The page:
* Old Navy has no clue how to design clothes for fatties, but by sheer luck (I always figure), their tank tops really ROCK. The rest of their 'plus-size' stuff is designed for a skinny 50-foot woman, as it were, but their tank tops continue to please. Enough/right coverage, cheap, long-lasting, many colors. Fab.

* I am going to put in my periodic plug for, as early spring brings lots of otter cubs and hence cute otter cub pix. Delish. That and the cheap tulips: good things.

* I apologize for the rather more intermittent blogitudinous announcements of recent weeks. Real life, with all its mutability and challenge...interfered, I suppose I'll say. C'est la guerre.

Saturday, March 14, 2009


* Fav scenes in Get Shorty: when John Travolta pitches J. Gandolfini down the stairs and when Bette Midler visits Gene Hackman's office at night. The first utilizes Travolta's trademark strutbounce and some great bass (the opening of DJ Greyboy's "Panacea") to good effect, not to mention that dead-eyed TonyS stare I love so much; the latter shows how sexy a scene with good actors can be, even a funny, reluctantly sexy scene.

* Spring appears to be here. Sort of. See?

* I hate the phrase guilty pleasure (hence using it is sort of a guilty pleasure), but if there is any true guilty pleasure in my life it's probably the years and stacks of Martha Stewart Living. Oy. [interminable essay excised here] I'm sorry to say though that it might be leaving the guilty pleasure category now that the magazine has been redesigned starting with the current issue. No more glorious, space-hogging expanse of glossy, well-registered photographs on thick paper, no more minimal text (mostly), no not-too service-y service pieces, no...luxurious image real estate. The new design, not to mention the new paper it's printed on, makes it much less special as a magaziney indulgence. It's packed and crowded...not to mention getting more and more dependent on its staffers--like every media--for modeling and ideas and such. Feels incestuous. It's losing some of its editorial authority and uniqueness.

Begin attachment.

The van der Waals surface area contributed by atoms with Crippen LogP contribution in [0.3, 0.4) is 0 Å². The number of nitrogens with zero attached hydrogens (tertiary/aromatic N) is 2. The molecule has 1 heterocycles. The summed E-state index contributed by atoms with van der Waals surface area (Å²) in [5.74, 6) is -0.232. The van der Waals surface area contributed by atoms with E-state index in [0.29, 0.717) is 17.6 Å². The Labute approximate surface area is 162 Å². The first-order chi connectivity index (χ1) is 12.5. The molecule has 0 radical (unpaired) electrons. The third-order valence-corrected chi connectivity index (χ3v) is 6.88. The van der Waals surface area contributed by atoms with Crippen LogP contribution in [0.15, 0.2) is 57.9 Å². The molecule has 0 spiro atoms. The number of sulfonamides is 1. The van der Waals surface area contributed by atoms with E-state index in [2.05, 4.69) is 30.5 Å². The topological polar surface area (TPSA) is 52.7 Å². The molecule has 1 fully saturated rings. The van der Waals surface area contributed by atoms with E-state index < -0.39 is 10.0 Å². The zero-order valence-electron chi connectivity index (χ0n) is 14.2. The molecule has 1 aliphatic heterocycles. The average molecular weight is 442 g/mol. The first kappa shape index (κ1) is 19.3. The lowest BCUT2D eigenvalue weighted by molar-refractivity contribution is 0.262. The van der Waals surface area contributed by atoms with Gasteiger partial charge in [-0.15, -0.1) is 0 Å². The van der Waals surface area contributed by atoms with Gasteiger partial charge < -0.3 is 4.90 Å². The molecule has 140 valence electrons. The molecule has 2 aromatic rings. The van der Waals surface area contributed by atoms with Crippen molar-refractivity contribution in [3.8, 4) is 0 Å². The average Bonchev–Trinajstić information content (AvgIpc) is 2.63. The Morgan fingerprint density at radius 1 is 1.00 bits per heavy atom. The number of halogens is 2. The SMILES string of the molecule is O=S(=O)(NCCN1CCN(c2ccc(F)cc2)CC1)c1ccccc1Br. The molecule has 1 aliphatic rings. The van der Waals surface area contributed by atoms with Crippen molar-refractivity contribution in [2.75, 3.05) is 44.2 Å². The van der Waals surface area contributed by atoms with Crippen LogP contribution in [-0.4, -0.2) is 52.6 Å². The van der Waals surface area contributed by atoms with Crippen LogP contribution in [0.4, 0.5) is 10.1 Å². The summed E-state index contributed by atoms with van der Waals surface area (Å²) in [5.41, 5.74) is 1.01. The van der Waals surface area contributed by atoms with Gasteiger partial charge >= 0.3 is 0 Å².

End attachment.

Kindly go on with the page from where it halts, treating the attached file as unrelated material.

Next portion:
* Speaking of GPs, in a desire to watch movies OTHER than those that contain any CGI, monsters, sci-fi, fantasy, video game or comic book premise, Nicolas Cage, excessive amounts of fog, dry ice, reaction shots, apocalyptic plot twists, natural disasters, mean cops, good cops, mean criminals, good criminals or the Jonas Brothers, I have been padding my Netflix queue with the fluffiest of choices recently, but even I couldn't watch (literally) more than about 60 seconds of 27 Dresses. Miserable-making. The kicker was the LuvIntrist (Male) being a sports journalist in yet another fake-ass movie NY newspaper. I just couldn't watch that ancient trope one more time while actual newspapers are burning out all around us, plus the movie was just ass. In a similar spirit: better than you'd think is He's Just Not That Into You, strangely, if you can avoid the Friends-like use of people of color as fringey plot padding and the seriously short male actors. At least stuff happens.

* Rilly rilly good: spelt gingersnaps. Rilly good.